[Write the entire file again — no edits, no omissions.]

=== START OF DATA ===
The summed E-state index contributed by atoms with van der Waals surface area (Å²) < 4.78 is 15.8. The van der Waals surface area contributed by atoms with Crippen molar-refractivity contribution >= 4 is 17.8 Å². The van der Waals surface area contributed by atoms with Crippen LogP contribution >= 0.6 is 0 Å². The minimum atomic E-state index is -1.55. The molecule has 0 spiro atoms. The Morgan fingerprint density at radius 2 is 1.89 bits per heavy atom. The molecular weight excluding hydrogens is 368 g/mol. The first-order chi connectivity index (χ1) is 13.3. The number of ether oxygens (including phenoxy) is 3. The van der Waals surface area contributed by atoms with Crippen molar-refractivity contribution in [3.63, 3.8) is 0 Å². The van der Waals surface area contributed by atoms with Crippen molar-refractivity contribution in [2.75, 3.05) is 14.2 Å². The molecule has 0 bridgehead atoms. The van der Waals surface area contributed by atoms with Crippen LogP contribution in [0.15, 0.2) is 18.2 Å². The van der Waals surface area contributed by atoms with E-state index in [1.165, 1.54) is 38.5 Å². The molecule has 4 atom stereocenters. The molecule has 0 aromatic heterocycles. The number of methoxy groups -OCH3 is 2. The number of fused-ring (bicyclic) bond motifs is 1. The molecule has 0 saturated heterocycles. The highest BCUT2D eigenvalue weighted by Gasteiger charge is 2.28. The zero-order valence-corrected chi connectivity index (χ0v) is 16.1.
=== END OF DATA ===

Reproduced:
The summed E-state index contributed by atoms with van der Waals surface area (Å²) < 4.78 is 15.8. The van der Waals surface area contributed by atoms with Crippen molar-refractivity contribution >= 4 is 17.8 Å². The van der Waals surface area contributed by atoms with Crippen LogP contribution >= 0.6 is 0 Å². The minimum atomic E-state index is -1.55. The molecule has 0 spiro atoms. The Morgan fingerprint density at radius 2 is 1.89 bits per heavy atom. The molecular weight excluding hydrogens is 368 g/mol. The first-order chi connectivity index (χ1) is 13.3. The number of ether oxygens (including phenoxy) is 3. The van der Waals surface area contributed by atoms with Crippen molar-refractivity contribution in [3.63, 3.8) is 0 Å². The van der Waals surface area contributed by atoms with Crippen molar-refractivity contribution in [2.75, 3.05) is 14.2 Å². The molecule has 0 bridgehead atoms. The van der Waals surface area contributed by atoms with Crippen LogP contribution in [0.15, 0.2) is 18.2 Å². The van der Waals surface area contributed by atoms with E-state index in [1.165, 1.54) is 38.5 Å². The molecule has 4 atom stereocenters. The molecule has 0 aromatic heterocycles. The number of methoxy groups -OCH3 is 2. The number of fused-ring (bicyclic) bond motifs is 1. The molecule has 0 saturated heterocycles. The highest BCUT2D eigenvalue weighted by Gasteiger charge is 2.28. The zero-order valence-corrected chi connectivity index (χ0v) is 16.1.